The cutest fiddle section this side of the international date line
When you think of Fiji, you don’t think of fiddlers. Drummers, perhaps. But the last thing I was expecting to see as I wandered around the town of Lautoka, on the Fijian island of Viti Levu, was a tiny yellow fiddle section, all playing their little hearts out along a gravelly bed beside the creek.
I almost didn’t see them. The lot of them—at least a hundred strong—covered an area about the size of a throw rug. But as I stood there photographing birds, a tiny movement caught my eye… and then hundreds of tiny movements, all waving more or less in concert. I looked down and spied them: lemon-yellow fiddler crabs, surely the most endearing little performing artists this side of the international date line.
I was actually standing right in the middle of their concert hall, and my first horrified thought was that I’d probably crushed the whole second string section with my size 13s. But I needn’t have worried; these players are nimble. I moved from side to side, and instantly the little crabs disappeared wherever my shadow came close, each into a perfect tubular hole, with only its strange little eyes-on-tentacles poking out. I carefully stepped back, pulled out my camera, and waited for the show to continue.
Fiddler crabs are a group of about 100 different species of small crustaceans that live along the shorelines of the warmer parts of the world. Their claim to fame is in their greatly-enlarged claw (just one; the other has to take care of all the fine motor tasks), an asset that the male waves ad infinitum to impress his prospective mates. Yes, this entire fiddle section is male, like some Karajan-era Berlin Philharmonic. The females saunter from suitor to suitor, choosing the male with the biggest claw, or alternately he who wields it most enticingly, size apparently not being everything in the crab world. It’s the combination of that big claw waving back and forth, and the smaller claw frantically sawing up and down below it, that earned fiddler crabs their name. (That smaller claw is in fact endlessly stuffing sand into the mouth to be gleaned of any tasty organic bits before being spat back out.)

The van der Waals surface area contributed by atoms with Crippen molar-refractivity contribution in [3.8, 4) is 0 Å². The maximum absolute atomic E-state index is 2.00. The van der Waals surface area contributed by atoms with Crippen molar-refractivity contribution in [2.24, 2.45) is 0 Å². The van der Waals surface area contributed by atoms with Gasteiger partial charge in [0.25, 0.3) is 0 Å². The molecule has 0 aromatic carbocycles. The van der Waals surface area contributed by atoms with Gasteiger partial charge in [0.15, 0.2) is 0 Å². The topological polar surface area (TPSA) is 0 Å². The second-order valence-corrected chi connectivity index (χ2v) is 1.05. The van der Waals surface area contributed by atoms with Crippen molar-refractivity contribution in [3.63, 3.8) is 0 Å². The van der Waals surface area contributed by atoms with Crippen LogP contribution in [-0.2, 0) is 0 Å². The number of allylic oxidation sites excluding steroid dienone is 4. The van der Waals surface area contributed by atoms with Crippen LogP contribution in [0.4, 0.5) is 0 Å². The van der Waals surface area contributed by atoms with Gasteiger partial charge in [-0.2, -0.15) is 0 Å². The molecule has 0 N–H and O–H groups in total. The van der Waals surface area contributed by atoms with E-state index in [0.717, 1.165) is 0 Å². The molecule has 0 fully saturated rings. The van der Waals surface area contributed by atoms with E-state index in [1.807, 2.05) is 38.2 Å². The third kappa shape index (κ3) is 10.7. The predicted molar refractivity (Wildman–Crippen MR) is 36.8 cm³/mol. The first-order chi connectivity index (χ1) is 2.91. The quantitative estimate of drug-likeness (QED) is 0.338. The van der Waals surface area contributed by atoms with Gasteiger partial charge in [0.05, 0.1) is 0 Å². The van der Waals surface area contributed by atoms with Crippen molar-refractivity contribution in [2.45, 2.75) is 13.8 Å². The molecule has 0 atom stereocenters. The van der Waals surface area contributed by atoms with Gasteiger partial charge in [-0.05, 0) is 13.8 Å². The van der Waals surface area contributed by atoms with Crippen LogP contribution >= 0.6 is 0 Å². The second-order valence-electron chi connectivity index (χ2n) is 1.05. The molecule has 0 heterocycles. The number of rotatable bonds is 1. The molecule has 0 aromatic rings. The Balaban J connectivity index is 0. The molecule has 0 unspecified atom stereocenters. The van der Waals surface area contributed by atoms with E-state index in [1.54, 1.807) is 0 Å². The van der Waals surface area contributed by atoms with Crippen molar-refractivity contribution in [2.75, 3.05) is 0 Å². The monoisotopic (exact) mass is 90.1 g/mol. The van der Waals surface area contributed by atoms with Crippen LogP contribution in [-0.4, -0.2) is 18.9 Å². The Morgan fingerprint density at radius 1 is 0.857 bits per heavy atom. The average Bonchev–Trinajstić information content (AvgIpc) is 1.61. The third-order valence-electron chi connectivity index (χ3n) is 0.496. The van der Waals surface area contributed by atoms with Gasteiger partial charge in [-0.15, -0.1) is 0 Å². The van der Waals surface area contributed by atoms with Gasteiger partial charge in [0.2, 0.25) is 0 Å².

Truth to tell, after watching the show for a good long while, I can tell you that the resemblance to violin playing is tenuous at best. I thought these little guys looked more like a host of grade-three students in spelling class: “I know! I know! Pick me! No, me!”
This particular species, Uca perplexa, graces the beaches of the western Pacific from Japan to Australia. They have been the subject of a fair bit of scientific study. It was discovered in Australia that they have, in fact, two signature gestures: the big, impressive wave and a much smaller jab that they use only in close quarters, to scare off rival males. And recently, some perceptive zoologist here in Fiji discovered the existence of dialects within that fiddling sign language: that small jab motion is markedly different here on the islands than it is back in Oz. I imagine the Australians’ gestures would be quite incomprehensible to outsiders, much like that nation’s English.
Watching them there in the warm tropical sun, I was struck by the tension that must define their days. Each performs frantically, desperate for notice, yet is constantly on the lookout for the wrong kind of attention: a passing reef heron who might bring its recital to a premature finale. It occurs to me that this dynamic—a desperate need for attention coupled with the crippling fear of it—defines the personality of some of the performing artists I know. Perhaps their name is more apt than I thought.
I hope you enjoy these images of the lemon-yellow fiddler crabs of Fiji.